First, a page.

By Mark Bittman
This soup, though delicious, is very basic: a small piece of meat, some common vegetables, a little pasta. But you can make it as elaborate as you like and even convert it to a stew by doubling the amount of solids.
This soup is fair game for whatever you have around, and almost every ingredient can be swapped for something else.
* 3 tablespoons extra virgin olive oil
* 1/4 pound prosciutto, in one chunk or slice
* 4 cloves garlic
* 1 medium onion
* 1/2 pound greens, like spinach or kale
* 3/4 cup small pasta like orzo or small shells
* Salt and freshly ground black pepper to taste
* 1. Set 6 cups of water to boil to save time later. Put 2 tablespoons of the olive oil in the bottom of a medium saucepan, and turn the heat to medium. Chop the prosciutto (remove the fat if you must, but remember that it has flavor) into 1/4-inch or smaller cubes, and add to the oil. Brown, stirring occasionally, for about 5 minutes, while you prepare the garlic, onion and greens.
* 2. Peel the garlic, and chop it roughly or leave it whole. Peel and chop onion. Wash and chop greens into bite-size pieces.
* 3. When the prosciutto is browned, add the garlic, and cook, stirring occasionally, until it begins to color, about 2 minutes. Add the onions, and cook, stirring occasionally, until they become translucent, 2 or 3 minutes. Add the greens, and stir; then, add the 6 cups of boiling water. Stir in the pasta and a good sprinkling of salt and pepper; adjust heat so the mixture simmers.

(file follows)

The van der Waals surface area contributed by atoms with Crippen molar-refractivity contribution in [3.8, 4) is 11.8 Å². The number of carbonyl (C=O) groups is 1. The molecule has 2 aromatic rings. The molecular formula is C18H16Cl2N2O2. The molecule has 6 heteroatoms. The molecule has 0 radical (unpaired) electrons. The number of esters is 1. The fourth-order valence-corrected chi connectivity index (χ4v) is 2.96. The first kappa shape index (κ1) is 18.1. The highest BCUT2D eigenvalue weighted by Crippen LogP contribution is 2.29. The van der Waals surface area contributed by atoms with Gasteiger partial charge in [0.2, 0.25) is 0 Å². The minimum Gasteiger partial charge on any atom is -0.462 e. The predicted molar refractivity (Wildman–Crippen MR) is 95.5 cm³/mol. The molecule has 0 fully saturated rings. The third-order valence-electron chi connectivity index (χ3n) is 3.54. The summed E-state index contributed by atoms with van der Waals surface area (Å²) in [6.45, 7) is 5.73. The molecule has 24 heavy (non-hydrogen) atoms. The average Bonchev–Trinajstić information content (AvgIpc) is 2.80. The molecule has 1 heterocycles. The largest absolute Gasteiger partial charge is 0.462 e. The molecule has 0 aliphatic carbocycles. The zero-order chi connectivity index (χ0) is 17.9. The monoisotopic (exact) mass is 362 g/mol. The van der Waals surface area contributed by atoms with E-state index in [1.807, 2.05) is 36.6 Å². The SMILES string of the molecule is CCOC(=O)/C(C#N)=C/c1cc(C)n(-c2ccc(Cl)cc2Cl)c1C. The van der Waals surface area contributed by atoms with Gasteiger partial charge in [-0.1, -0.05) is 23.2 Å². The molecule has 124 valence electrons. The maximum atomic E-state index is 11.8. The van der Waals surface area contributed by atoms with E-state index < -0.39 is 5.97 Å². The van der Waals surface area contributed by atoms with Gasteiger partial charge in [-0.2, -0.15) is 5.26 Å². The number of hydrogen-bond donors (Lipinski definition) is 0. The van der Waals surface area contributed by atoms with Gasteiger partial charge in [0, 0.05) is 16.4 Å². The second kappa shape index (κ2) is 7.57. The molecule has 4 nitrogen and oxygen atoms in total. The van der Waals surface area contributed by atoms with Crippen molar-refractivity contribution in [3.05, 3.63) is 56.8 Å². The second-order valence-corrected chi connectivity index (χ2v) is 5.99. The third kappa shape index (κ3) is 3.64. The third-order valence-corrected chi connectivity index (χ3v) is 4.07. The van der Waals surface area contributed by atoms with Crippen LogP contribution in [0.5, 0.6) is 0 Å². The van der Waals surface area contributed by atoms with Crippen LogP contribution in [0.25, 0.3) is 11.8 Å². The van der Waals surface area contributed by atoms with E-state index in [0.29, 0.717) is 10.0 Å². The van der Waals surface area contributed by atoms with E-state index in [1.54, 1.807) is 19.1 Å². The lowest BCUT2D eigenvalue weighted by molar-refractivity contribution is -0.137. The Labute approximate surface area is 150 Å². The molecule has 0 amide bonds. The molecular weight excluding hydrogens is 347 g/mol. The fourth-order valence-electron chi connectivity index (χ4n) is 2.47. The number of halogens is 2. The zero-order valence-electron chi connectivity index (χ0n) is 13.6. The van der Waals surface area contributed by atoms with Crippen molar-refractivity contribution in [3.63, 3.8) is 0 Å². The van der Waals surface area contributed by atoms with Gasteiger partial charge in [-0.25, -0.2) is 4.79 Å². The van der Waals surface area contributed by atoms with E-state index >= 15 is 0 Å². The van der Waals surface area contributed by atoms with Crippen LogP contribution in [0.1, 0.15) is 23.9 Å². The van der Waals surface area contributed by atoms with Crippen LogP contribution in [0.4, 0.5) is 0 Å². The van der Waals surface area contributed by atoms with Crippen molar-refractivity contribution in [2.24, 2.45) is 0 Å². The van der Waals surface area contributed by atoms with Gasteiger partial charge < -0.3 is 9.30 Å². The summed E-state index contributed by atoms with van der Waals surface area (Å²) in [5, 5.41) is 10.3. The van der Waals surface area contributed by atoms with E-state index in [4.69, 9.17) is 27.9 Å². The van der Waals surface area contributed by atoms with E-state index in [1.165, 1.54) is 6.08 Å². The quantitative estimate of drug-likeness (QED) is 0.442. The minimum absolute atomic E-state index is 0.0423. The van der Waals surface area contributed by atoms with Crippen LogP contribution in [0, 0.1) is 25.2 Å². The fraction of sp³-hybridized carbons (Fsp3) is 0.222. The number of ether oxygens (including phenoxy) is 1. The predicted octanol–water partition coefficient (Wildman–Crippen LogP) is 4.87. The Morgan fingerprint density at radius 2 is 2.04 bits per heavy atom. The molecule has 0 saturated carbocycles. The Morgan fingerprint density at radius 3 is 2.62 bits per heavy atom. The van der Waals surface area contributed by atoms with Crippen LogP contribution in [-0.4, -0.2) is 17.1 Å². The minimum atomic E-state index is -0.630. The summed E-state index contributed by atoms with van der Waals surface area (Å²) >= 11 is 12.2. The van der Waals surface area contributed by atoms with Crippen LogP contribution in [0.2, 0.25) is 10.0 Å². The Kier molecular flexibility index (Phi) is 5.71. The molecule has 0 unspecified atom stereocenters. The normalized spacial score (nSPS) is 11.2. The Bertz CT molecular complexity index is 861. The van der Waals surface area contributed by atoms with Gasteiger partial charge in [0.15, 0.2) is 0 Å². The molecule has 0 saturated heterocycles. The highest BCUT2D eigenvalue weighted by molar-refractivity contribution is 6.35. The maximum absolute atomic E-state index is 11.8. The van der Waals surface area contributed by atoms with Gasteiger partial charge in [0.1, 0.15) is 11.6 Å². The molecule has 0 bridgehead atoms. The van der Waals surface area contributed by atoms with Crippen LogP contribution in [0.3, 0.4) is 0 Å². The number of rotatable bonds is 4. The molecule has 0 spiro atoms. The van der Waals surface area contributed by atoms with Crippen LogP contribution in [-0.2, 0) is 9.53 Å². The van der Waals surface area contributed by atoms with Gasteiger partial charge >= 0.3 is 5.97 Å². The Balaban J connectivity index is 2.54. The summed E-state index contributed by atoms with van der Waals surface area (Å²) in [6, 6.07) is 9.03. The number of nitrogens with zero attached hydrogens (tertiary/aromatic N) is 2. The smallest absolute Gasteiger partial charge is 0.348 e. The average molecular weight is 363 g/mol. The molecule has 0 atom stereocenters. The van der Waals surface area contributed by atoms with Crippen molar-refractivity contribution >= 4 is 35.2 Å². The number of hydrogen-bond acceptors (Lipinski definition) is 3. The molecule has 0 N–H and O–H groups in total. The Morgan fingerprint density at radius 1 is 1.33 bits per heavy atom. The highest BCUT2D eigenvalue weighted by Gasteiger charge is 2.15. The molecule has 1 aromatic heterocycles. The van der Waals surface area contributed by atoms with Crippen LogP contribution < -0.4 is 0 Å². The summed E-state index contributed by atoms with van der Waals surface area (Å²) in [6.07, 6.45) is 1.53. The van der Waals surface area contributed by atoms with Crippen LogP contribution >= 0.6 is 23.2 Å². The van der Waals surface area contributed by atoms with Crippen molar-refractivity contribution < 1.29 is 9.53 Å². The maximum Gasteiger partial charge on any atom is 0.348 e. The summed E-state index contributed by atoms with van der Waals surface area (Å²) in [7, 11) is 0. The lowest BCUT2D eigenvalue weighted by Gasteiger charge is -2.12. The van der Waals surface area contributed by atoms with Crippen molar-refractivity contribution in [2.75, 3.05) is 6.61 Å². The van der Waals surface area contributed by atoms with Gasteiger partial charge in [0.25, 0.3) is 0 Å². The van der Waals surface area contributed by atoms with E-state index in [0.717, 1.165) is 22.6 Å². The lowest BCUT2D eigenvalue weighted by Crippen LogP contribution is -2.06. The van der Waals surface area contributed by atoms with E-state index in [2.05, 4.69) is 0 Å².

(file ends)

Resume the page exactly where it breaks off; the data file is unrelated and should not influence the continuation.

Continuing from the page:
* 4. When the pasta is done, taste, and add more salt and pepper if necessary. Drizzle with the remaining olive oil and serve.
* Add more vegetables: thin-sliced carrots or chopped celery are obvious additions, but diced potatoes or turnips are also good.
* Vary the greens: shredded cabbage, collard, mustard or turnip greens are all appropriate.
* Swap starch for the pasta: try rice or barley, which may take a little longer to cook.
* Use tomatoes, either fresh, canned or paste. To use tomato paste, stir a couple of tablespoons into the sauteing vegetables before adding the water. Add tomatoes with the onions.
* Don't forget leftovers: this is a perfect place for a bit of chopped chicken or some vegetables.
* Try the chopped-up rind of hard cheese like Parmesan, which will soften during cooking and add great flavor.
Dan's note: do not overcook the prosciutto, it gets dry and tasteless. Be especially careful if the prosciutto comes in thin slices. Orzo is nice though. Tastes better the second day.